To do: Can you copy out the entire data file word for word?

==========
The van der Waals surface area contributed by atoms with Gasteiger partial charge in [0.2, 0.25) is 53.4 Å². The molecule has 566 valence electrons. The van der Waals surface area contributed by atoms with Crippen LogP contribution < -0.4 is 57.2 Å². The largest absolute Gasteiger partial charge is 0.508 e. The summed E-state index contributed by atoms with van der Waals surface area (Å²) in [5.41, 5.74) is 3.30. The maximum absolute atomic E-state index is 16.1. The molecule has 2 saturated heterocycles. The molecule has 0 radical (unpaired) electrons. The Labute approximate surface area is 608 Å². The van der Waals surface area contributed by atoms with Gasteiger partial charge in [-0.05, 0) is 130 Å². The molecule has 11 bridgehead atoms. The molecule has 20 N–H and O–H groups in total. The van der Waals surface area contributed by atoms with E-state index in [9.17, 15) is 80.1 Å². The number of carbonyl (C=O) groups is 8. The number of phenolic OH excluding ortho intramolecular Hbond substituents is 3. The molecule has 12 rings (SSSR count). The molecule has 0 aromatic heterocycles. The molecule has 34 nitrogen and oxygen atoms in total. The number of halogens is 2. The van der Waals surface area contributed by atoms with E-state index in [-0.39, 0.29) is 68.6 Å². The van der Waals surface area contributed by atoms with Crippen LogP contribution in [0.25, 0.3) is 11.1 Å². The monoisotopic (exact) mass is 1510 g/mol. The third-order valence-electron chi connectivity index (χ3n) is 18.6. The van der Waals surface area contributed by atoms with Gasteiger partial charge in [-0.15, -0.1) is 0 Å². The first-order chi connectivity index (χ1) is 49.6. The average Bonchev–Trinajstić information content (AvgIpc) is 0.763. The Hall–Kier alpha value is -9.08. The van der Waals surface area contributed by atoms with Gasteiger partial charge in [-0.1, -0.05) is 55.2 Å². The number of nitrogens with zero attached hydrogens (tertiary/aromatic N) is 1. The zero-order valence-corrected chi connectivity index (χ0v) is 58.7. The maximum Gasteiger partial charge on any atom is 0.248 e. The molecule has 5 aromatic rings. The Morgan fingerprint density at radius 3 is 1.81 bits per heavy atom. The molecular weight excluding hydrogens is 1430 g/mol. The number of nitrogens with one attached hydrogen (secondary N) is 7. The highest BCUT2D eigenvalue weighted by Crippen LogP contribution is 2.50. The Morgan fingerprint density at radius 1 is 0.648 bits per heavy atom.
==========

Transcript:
The van der Waals surface area contributed by atoms with Gasteiger partial charge in [0.2, 0.25) is 53.4 Å². The molecule has 566 valence electrons. The van der Waals surface area contributed by atoms with Crippen LogP contribution < -0.4 is 57.2 Å². The largest absolute Gasteiger partial charge is 0.508 e. The summed E-state index contributed by atoms with van der Waals surface area (Å²) in [5.41, 5.74) is 3.30. The maximum absolute atomic E-state index is 16.1. The molecule has 2 saturated heterocycles. The molecule has 0 radical (unpaired) electrons. The Labute approximate surface area is 608 Å². The van der Waals surface area contributed by atoms with Gasteiger partial charge in [-0.05, 0) is 130 Å². The molecule has 11 bridgehead atoms. The molecule has 20 N–H and O–H groups in total. The van der Waals surface area contributed by atoms with E-state index in [9.17, 15) is 80.1 Å². The number of carbonyl (C=O) groups is 8. The number of phenolic OH excluding ortho intramolecular Hbond substituents is 3. The molecule has 12 rings (SSSR count). The molecule has 0 aromatic heterocycles. The molecule has 34 nitrogen and oxygen atoms in total. The number of halogens is 2. The van der Waals surface area contributed by atoms with E-state index in [-0.39, 0.29) is 68.6 Å². The van der Waals surface area contributed by atoms with Crippen LogP contribution in [0.25, 0.3) is 11.1 Å². The monoisotopic (exact) mass is 1510 g/mol. The third-order valence-electron chi connectivity index (χ3n) is 18.6. The van der Waals surface area contributed by atoms with Gasteiger partial charge in [-0.15, -0.1) is 0 Å². The first-order chi connectivity index (χ1) is 49.6. The average Bonchev–Trinajstić information content (AvgIpc) is 0.763. The Hall–Kier alpha value is -9.08. The van der Waals surface area contributed by atoms with Gasteiger partial charge in [-0.1, -0.05) is 55.2 Å². The number of nitrogens with zero attached hydrogens (tertiary/aromatic N) is 1. The zero-order valence-corrected chi connectivity index (χ0v) is 58.7. The maximum Gasteiger partial charge on any atom is 0.248 e. The molecule has 5 aromatic rings. The Morgan fingerprint density at radius 3 is 1.81 bits per heavy atom. The molecular weight excluding hydrogens is 1430 g/mol. The number of nitrogens with one attached hydrogen (secondary N) is 7. The highest BCUT2D eigenvalue weighted by Crippen LogP contribution is 2.50. The Morgan fingerprint density at radius 1 is 0.648 bits per heavy atom.